The Ugly Truth About “Charitable Giving”

There once was an aspiring chef named Richard.

After years of training…

After countless, heartbreaking setbacks…

At last, he clawed his way to the top of the culinary world.

With the success of his restaurants and books and licensing deals came overwhelming income.

As his banks accounts grew larger, a cold ball of guilt grew in his chest.

With each extra zero, the discomfort intensified.

Finally, desperate to find some relief, Richard dropped by a local soup kitchen, driven to “give back.”

As he donned the volunteer apron and ladled the first bowl of soup, a feeling of pure exculpation washed over him.

Richard returned to the soup kitchen the next night. And the next, and the next, and the next after that.

Before long, Richard’s culinary empire began to strain, now rudderless and largely uninhabited by its founder and champion.

One night the director of the soup kitchen, curious to know more about this new volunteer who spent so much time at his kitchen, struck up a conversation.

And so it was that the director came to learn of the fame and fortune of Richard’s other life.

After Richard admitted that his empire was suffering from his recent lack of attention, the director asked him why he spent so much time at the soup kitchen.

Without Richard having to say the words, the director surmised that Richard’s volunteering was less an act of service than a compulsive form of atonement… a type of guilt offering for the wealth and power his success had brought him.

And then the director said something that stopped Richard in his tracks:

“Shame on you for shirking your great gift.

Ladling soup is a valuable contribution, it’s true. But there are thousands, millions who could render that service.

How many can do what YOU do?

How many can lift another person out of the weariness and banality and exhaustion of the everyday, and transport them to another realm, as you are so clearly able to do with your restaurants?

How many can write poetry in the hearts and mouths of another with salt, candlelight, silver, and wine?

Go home, my friend. Go home, rest, and go back to your restaurants. Be grateful, not ashamed, for the wealth your service has brought you. It is your reward, and the resource by which you expand yet further, delving deeper still into your singular craft.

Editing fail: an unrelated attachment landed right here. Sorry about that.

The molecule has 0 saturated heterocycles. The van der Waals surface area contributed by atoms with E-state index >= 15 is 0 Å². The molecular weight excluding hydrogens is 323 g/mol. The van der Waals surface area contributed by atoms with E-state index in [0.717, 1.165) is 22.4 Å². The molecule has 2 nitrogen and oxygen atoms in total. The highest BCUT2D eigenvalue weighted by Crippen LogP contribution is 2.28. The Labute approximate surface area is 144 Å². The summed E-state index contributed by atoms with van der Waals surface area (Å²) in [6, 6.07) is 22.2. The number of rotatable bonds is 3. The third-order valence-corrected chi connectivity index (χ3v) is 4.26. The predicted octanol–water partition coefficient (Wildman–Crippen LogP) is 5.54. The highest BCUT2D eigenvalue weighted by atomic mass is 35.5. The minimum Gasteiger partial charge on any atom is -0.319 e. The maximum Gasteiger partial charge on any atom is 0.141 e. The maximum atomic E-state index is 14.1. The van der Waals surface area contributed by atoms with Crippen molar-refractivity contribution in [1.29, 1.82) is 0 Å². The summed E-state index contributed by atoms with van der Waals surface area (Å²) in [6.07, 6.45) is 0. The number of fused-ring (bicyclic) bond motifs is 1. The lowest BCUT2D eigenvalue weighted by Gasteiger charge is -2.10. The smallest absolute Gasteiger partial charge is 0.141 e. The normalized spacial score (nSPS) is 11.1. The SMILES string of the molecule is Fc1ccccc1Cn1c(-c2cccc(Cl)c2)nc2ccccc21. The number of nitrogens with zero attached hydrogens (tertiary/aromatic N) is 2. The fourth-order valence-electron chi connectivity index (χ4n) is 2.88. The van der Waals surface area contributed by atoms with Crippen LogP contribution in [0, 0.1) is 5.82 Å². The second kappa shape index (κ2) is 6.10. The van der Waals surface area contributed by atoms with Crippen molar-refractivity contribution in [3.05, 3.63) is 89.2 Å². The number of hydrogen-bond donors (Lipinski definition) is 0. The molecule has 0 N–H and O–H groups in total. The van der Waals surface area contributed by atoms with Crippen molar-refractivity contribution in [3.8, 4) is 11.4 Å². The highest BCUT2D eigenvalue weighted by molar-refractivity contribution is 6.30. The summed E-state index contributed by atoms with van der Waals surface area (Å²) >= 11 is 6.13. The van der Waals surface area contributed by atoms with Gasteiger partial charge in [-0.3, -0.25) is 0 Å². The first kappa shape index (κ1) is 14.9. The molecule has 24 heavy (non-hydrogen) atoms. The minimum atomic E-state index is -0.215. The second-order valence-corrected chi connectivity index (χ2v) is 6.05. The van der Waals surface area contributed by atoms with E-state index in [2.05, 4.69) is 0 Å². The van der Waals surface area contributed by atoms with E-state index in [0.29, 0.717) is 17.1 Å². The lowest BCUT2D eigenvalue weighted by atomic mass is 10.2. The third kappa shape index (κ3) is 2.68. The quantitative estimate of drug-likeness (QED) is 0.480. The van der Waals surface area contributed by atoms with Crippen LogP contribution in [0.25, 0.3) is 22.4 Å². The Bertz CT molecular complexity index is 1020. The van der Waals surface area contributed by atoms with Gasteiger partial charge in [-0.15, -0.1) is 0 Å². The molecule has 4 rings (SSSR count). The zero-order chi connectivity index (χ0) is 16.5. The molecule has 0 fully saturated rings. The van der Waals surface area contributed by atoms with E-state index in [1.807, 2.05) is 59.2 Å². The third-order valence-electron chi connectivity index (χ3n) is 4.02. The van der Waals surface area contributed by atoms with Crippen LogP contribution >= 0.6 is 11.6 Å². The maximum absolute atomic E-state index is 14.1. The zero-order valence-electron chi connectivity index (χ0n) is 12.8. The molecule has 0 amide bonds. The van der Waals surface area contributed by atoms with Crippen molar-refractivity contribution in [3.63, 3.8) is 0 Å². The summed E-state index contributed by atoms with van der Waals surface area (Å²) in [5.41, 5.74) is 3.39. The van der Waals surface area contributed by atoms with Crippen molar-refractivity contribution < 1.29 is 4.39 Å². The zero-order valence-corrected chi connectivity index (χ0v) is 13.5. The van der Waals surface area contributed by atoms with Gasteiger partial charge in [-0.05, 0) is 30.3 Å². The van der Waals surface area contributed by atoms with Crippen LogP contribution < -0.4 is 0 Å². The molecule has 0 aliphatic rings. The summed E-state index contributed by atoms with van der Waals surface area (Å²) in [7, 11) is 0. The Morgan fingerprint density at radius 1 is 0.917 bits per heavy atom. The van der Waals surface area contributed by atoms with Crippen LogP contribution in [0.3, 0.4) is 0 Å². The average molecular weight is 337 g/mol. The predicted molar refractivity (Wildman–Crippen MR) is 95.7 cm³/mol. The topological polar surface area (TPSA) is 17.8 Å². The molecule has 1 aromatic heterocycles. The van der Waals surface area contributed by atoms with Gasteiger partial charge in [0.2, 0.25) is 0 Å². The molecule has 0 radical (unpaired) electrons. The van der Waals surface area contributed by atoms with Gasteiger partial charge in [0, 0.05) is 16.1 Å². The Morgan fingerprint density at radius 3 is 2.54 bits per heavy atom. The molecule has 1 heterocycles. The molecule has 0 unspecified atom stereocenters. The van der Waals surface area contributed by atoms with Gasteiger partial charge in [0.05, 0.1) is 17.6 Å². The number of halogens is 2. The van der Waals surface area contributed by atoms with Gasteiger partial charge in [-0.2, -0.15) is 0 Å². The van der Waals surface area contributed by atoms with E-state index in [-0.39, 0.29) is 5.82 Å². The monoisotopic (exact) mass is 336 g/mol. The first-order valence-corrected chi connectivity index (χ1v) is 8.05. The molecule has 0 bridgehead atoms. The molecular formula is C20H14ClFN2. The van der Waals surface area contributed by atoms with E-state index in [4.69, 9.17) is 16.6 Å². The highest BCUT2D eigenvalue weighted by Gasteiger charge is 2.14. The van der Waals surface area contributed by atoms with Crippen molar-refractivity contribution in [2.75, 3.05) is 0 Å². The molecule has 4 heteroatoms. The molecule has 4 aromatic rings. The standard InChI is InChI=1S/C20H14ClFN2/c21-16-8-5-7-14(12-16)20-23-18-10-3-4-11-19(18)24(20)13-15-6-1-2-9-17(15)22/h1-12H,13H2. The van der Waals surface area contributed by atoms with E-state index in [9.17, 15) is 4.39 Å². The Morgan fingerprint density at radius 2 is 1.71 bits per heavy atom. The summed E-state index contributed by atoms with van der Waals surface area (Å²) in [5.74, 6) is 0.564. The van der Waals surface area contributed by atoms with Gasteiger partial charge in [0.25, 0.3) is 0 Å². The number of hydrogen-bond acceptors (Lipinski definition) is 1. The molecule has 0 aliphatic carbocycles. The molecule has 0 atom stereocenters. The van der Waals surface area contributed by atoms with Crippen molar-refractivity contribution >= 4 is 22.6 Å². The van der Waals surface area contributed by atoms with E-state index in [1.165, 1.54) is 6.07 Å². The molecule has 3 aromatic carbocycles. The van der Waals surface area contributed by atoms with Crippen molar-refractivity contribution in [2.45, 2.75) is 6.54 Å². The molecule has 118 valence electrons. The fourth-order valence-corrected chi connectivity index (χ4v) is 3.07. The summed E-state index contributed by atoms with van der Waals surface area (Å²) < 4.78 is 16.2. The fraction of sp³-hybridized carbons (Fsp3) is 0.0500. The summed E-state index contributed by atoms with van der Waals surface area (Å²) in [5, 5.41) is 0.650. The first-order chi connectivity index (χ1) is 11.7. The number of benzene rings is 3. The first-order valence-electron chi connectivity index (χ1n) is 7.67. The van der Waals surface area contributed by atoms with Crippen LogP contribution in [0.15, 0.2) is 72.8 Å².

Go. Do what only you can do.

Yes, come back to see us, to ladle soup from time to time if and when you desire. But I would not have my soup kitchen be a misguided escape from your equally worthy adventure in value.”

If you aspire to make millions so you can “give back”…

If you feel your greatest contribution is to donate X percent of company profits to charity…

If you feel an unspoken obligation to “atone” for your current or future wealth through charitable giving…

…Then you, like Richard, have been caught in the false dilemma between wealth and service.

Insofar as your business provides value to others, growing your business is likely the greatest, most focused act of charity you can provide.

So shrug off the narrow definitions of contribution.

Resist the temptation to serve “off gift.”

Create a business, and a life, where your gifts are so rawly and violently employed, that the absolute highest, most beneficent use of your talents is WITHIN and not outside your empire.

Provide such copious value THROUGH YOUR WORK ITSELF that your desire to serve others profoundly is itself served nowhere better than within your everyday life.

Any do-gooder can write a check.

Only YOU can do work you were made to do.

So give, yes:

But in your own wild way.

Bryan Ward is the founder of Third Way Man and author of the LIT Black Paper


  1. Single-handedly revoking the accusation that ‘content marketing is dead.’ Powerful post, brother. Thank you for staying on point and sharing YOUR gift. Changing lives!

  2. Bill Grisham CPA says

    What a Beautiful way to teach the libertarian spirit to outsiders. This needs to catch on in the mind of the general public and our youth in particular. You write in the manner of Leonard E. Read and I believe would make him proud! 🙂

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